Collecting data of non-users protects the privacy of people using Facebook, CEO Mark Zuckerberg said Tuesday during his Q&A session with the European Parliament. When questioned about the company's "shadow profiles" which are created with information gathered on people who aren't registered users but have either visited Facebook or one of its partner websites — which are all pages that have any Facebook element embedded into them, including Like buttons — Mr. Zuckerberg said the firm is doing so for the purposes of "security."
The 34-year-old hasn't directly addressed the question of whether he can guarantee Facebook isn't using that security data for other purposes such as advertising, in addition to not answering whether the company will allow non-users to delete data from their shadow profiles. His response on the matter was similar to that given to members of two U.S. congressional panels last month when the multi-billionaire said he wasn't even familiar with the term "shadow profiles" and avoided addressing privacy concerns stemming from such practices. "It's very important to us that non-Facebook users aren't accessing Facebook and scrapping people's data," Mr. Zuckerbeg said Tuesday, adding that the company's platform audit that already saw over 200 third-party apps suspended over possible privacy violations is expected to take "many more months" and will span "thousands" of additional services.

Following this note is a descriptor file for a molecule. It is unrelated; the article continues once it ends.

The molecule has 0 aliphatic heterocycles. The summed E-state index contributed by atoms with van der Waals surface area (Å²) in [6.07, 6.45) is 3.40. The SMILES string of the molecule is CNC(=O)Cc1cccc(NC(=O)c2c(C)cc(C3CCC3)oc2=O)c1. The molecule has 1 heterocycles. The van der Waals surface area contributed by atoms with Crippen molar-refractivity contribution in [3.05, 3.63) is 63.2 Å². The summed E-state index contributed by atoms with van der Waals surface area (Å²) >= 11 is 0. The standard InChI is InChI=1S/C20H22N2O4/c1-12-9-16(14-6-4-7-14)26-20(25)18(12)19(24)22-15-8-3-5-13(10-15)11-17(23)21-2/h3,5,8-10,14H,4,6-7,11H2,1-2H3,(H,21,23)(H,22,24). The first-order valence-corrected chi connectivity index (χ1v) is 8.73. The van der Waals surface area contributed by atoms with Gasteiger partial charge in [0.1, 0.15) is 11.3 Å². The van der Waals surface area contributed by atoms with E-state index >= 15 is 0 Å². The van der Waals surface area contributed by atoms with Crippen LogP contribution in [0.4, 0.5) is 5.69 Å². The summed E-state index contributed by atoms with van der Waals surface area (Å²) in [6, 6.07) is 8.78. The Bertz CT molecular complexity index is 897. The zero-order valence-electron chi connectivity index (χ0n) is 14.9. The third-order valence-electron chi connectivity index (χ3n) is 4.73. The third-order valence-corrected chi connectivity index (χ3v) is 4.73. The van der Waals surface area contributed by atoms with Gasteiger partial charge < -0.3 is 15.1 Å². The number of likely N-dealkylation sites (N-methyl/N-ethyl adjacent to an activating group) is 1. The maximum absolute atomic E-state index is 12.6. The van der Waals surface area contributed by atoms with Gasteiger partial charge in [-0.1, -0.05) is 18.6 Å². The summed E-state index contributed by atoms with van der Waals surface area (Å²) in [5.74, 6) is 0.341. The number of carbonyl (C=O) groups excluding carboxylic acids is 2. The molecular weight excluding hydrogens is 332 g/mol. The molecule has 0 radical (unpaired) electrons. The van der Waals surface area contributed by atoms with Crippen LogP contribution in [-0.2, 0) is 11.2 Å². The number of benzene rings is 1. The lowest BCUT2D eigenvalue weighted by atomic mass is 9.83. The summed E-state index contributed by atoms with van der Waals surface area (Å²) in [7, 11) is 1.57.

The Q&A session as a whole had a rigid format which saw lawmakers ask back-to-back questions for over an hour until Mr. Zuckerberg started addressing them by "broader themes," as per his own words. European Parliament members criticized Facebook's chief over his general evasiveness, with Mr. Zuckerberg not reflecting on the vast majority of concrete questions concerning Facebook's privacy practices directly. The 90-minute session saw the founder of the Menlo Park, California-based company state the tech giant will employ 3,000 more Europeans by the end of the year, continue paying taxes, and do a better job at protecting the privacy of its users in the future by relying on more human curators and advanced artificial intelligence tools.